Experience of this system

The analysis of the initial, acute response with the system established in Aceh Province showed that, despite the need to establish emergency needs for over 500,000 displaced persons, there were no large outbreaks of communicable diseases (Ekdahl, 2005). There was a limited number of cases attributed to water-borne diseases, including cholera, shigellosis, typhoid fever, hepatitis A, and hepatitis E; some vector-borne diseases, including malaria and dengue; and conditions attributed to overcrowding, including URIs, influenza, and meningitis. Nevertheless, no major outbreaks were reported. The reasons for this are thought to be as follows:

1. Some have opined that communicable diseases are actually more uncommon following natural disasters than conventional wisdom would suggest.

2. The population served was well versed in the importance of hand-washing and of boiling drinking water prior to consumption. Also, this population was generally healthy, with relatively low levels of malnutrition and infant mortality.

3. The EWARN system was highly effective in rapid response to possible outbreaks.

4. There was an outbreak of measles which was somewhat expected due to low vaccine coverage prior to the event, but the outbreak was limited as a result of a rapid vaccination strategy.

Despite what appears to be a highly successful program, there were some concerns about the EWARN system, which included:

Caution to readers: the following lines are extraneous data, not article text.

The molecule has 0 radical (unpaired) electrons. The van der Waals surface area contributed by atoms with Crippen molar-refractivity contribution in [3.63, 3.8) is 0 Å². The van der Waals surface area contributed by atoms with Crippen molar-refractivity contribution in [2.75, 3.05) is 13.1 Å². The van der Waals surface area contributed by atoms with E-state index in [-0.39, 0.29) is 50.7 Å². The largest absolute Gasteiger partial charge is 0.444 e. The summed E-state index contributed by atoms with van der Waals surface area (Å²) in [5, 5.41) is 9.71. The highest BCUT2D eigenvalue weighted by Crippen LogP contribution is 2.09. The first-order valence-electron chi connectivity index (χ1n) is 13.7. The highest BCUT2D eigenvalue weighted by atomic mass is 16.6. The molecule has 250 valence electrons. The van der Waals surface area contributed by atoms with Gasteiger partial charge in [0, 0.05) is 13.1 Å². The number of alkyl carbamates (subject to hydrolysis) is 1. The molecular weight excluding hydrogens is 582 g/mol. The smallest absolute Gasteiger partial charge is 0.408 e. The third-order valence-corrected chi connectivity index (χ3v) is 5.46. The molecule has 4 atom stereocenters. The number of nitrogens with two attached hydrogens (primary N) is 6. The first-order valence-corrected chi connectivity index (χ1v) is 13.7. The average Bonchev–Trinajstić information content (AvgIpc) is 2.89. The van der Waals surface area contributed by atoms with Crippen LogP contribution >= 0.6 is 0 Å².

1. Inconsistent reporting by some agencies

2. Difficulty in obtaining denominator data due to the high mobility of displaced persons

3. Difficulty in reaching rural areas

4. Duplicate reporting due to health care at multiple sites.

Despite these problems, many concluded that the data generated by the EWARN system were actually more accurate than the health data obtained for the general population prior to the event, and the current plan is to integrate the EWARN system (including its data management component) within the routine surveillance used in this area prior to the tsunami. This would include monitoring for outbreaks of typhoid fever, hepatitis, cholera, measles, malaria, dengue, and shigellosis.

Emergency Preparedness

Emergency Preparedness

Remember to prepare for everyone in the home. When you are putting together a plan to prepare in the case of an emergency, it is very important to remember to plan for not only yourself and your children, but also for your family pets and any guests who could potentially be with you at the time of the emergency.

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